2.1.1. Introduction to the Graphical User Interface¶
Here we introduce how the graphical user interface (GUI) of pairinteraction can be used to calculate interactions between Rydberg atoms and energy shifts in the presence of applied fields. The underlying physics is discussed in our tutorial.
18.104.22.168. Rydberg Pair Potentials¶
In the image below you can see the window of the user interface. Here, it has been used to calculate interactions between two s-state Rydberg atoms in rubidium, at principal quantum numbers \(n=70\).
The config file
settings_ss_rb.sconf where all settings for this calculation are stored can be imported via
File -> Open system settings ... in the upper left menu bar. Config files for more pair potential calculations used in scientific publications can be found in the tutorial about macrodimer binding potentials.
The different variables which can be chosen by the user are explained in the following.
The atomic species and quantum numbers \(n,l,j,m_j\) of both interacting Rydberg atoms. If the same quantum numbers are used for both atoms, the interaction potential is typically dominated by van der Waals Rydberg interaction. If one chooses states with \(Δ_l = 1\) (i.e., if the difference between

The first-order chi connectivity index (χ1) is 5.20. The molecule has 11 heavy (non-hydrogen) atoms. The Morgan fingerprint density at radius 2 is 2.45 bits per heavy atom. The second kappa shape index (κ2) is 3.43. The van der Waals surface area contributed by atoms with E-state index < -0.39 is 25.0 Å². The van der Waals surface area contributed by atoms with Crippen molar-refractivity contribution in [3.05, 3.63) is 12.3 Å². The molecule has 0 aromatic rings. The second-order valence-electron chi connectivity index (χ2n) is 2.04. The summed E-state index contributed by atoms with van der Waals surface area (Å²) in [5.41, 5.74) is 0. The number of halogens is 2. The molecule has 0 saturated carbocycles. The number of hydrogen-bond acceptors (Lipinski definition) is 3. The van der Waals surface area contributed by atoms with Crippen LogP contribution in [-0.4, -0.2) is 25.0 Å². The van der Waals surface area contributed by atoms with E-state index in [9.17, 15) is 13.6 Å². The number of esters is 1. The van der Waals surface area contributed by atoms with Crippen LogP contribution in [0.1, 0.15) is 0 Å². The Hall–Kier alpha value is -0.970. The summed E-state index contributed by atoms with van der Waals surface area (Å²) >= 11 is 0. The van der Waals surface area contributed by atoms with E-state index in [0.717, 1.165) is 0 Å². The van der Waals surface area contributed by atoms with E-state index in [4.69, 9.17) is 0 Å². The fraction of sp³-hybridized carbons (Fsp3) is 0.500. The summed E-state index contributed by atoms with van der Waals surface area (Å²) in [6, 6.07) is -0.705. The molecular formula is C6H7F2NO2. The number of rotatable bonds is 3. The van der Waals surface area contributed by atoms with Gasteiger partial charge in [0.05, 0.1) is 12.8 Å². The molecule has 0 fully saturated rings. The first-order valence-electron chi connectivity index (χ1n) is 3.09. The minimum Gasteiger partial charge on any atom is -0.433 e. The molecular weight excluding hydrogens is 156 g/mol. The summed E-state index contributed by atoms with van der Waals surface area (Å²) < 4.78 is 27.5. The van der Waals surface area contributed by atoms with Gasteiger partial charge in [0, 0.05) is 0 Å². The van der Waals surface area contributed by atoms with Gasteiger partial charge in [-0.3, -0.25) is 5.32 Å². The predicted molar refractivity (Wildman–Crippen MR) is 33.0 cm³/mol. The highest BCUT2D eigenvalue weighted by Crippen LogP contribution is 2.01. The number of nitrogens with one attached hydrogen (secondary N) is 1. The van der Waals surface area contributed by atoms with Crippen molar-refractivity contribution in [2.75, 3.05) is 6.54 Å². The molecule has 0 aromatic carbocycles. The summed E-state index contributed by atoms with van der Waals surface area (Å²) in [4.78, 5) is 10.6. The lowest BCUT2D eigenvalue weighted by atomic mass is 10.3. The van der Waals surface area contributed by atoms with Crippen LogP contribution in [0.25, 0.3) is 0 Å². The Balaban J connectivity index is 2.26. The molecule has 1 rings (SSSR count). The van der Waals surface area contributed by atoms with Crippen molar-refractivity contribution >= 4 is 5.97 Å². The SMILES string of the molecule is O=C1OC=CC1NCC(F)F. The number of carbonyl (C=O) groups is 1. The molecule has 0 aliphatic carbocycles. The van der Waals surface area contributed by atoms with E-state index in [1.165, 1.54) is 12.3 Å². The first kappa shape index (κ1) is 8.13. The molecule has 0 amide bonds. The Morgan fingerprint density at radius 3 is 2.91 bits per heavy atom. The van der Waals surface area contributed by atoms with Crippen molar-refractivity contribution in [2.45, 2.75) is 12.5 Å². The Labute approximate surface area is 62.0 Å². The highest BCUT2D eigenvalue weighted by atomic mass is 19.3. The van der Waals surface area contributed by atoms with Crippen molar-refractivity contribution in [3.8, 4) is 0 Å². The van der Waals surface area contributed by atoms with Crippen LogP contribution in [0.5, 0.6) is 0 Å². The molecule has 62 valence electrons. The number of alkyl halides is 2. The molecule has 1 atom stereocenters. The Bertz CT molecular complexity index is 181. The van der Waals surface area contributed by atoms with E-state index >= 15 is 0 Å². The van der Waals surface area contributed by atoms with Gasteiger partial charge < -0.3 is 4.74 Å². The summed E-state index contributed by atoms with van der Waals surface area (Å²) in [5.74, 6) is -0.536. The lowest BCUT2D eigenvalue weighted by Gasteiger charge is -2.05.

l2is one), the atoms interact via resonant dipole-dipole interactions.
The potentials are calculated by diagonalizing the Rydberg interaction Hamiltonian at various interatomic distances. The resolution can be specified by the number of steps.
Fieldstab, external fields \(E\) and \(B\) are specified:
For pair interaction calculations where only the distance is varied, one typically chooses identical field strength from start to end.
Interactiontab, the pair interaction is specified:
The interatomic distance between the atoms at the start and the end of the distance interval where interactions should be calculated.
Also, the orientation of the atom pairs relative to the z-axis is tunable (per default, the atoms are parallel to the z-axis).
In the calculation, the interaction is treated in the multipole expansion. At large distances, it is usually good enough to use the lowest order multipole expansion where only dipole-dipole interactions are accounted for (\(1/R^3\)). At closer distances, also higher order terms become important.
Basistab, the number of states used for constructing the Hamiltonian is specified:
One can select the states included in the single-atom basis via specifying an energy band. The same can be done for the states in the two-atom basis.
For calculations of pair potentials, the single-atom bandwidth should be chosen to be rather large. The two-atom bandwidth can typically be restricted to a few gigahertz.
In addition, quantum numbers can be restricted. Because of the decreasing spatial overlap for large differences in \(n\), only Rydberg states with a similar \(n\) quantum number as the state of interest have to be included. In addition, depending on the order of the multipole expansion, only specific states can be coupled directly (i.e., for dipole-dipole interactions, only states with \(Δ_l = 1\) have finite coupling elements). The coupling of states that largely differ in the \(l\) quantum number requires higher-order processes and is suppressed.